possible auto-immune response to nasally administered neurohormone agonist?

P. Sage polysage at yahoo.com
Tue Jun 17 16:43:18 EST 2003

I am involved in a phase 2 study of a new drug which is a neurohormone
agonist. It is a cyclic polypeptide consisting about 8 amino acids,
and is administered intranasally.

Recently, I read an article about a novel type of influenza vaccine
which consists of a peptide that is delivered as a nasal spray. The
study showed that antibodies to the peptide were produced by the
animals being tested. (the article is here:
http://www.sciencedaily.com/releases/2003/05/030528081410.htm )

My question is: is it possible that people could develop antibodies to
this neurohormone agonist, since it is also a peptide delivered as a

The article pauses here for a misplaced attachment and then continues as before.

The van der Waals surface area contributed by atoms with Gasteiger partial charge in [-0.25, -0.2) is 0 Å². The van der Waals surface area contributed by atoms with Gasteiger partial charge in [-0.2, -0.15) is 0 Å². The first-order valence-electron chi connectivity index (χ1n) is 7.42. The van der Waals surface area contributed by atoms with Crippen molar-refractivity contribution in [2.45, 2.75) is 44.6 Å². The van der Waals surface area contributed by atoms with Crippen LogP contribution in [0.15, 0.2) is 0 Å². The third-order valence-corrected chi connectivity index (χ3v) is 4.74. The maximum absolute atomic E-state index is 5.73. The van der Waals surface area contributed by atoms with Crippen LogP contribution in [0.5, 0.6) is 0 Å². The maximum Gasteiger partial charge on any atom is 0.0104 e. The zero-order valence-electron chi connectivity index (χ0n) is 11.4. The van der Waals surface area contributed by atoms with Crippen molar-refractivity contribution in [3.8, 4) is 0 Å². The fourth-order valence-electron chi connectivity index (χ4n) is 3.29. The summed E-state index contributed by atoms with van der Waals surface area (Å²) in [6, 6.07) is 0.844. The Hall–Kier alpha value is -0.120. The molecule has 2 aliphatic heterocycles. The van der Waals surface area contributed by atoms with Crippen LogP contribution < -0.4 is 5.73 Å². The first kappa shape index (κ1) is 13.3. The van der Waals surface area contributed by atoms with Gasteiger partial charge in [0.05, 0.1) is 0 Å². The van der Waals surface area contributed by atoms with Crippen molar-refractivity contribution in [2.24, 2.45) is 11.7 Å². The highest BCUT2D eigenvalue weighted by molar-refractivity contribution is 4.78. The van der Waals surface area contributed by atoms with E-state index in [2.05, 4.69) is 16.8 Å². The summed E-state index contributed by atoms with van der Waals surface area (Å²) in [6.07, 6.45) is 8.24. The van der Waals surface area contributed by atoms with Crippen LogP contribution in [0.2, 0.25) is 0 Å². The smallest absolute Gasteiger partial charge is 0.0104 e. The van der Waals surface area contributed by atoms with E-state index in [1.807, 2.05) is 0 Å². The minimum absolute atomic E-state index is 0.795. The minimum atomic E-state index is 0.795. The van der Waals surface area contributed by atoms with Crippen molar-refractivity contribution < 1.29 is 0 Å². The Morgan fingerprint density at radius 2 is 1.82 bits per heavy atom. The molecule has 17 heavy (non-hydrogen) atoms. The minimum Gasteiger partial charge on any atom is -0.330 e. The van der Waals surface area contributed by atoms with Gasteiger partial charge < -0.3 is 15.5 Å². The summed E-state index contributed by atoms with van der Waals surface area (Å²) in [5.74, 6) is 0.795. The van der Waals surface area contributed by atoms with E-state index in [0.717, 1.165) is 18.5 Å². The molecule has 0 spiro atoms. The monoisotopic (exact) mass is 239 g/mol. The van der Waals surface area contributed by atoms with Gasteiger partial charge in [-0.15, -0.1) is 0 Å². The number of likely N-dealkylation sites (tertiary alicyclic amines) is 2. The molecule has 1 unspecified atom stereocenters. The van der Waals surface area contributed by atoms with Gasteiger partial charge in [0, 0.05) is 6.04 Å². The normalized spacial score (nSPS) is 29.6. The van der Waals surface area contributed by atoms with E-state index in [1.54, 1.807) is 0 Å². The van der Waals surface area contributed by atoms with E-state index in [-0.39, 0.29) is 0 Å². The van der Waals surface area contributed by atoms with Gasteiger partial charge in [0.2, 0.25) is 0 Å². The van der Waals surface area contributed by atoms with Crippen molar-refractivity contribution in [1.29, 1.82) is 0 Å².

nasal spray?

If so, I wonder if there is a potential auto-immune reaction, in which
the body would attack its own neurohormone?

It is true that self proteins or polypeptides don't usually cause
antibodies to develop, however there are many documented cases in
which compounds which are similar but not identical to self molecules
do cause auto-immune reactions. One of the more serious of these is
Ankylosing Spondylitis, thought to be caused by an autoimmune reaction
provoked by certain bacterial antigens.

There is also the question of route of administration -- the same
peptide which would cause no antibody reaction when presented orally
could possibly cause one when presented intra-nasally, I think.

Anyway, is this a real concern, or an I just being paranoid. What do
you (experts) think?


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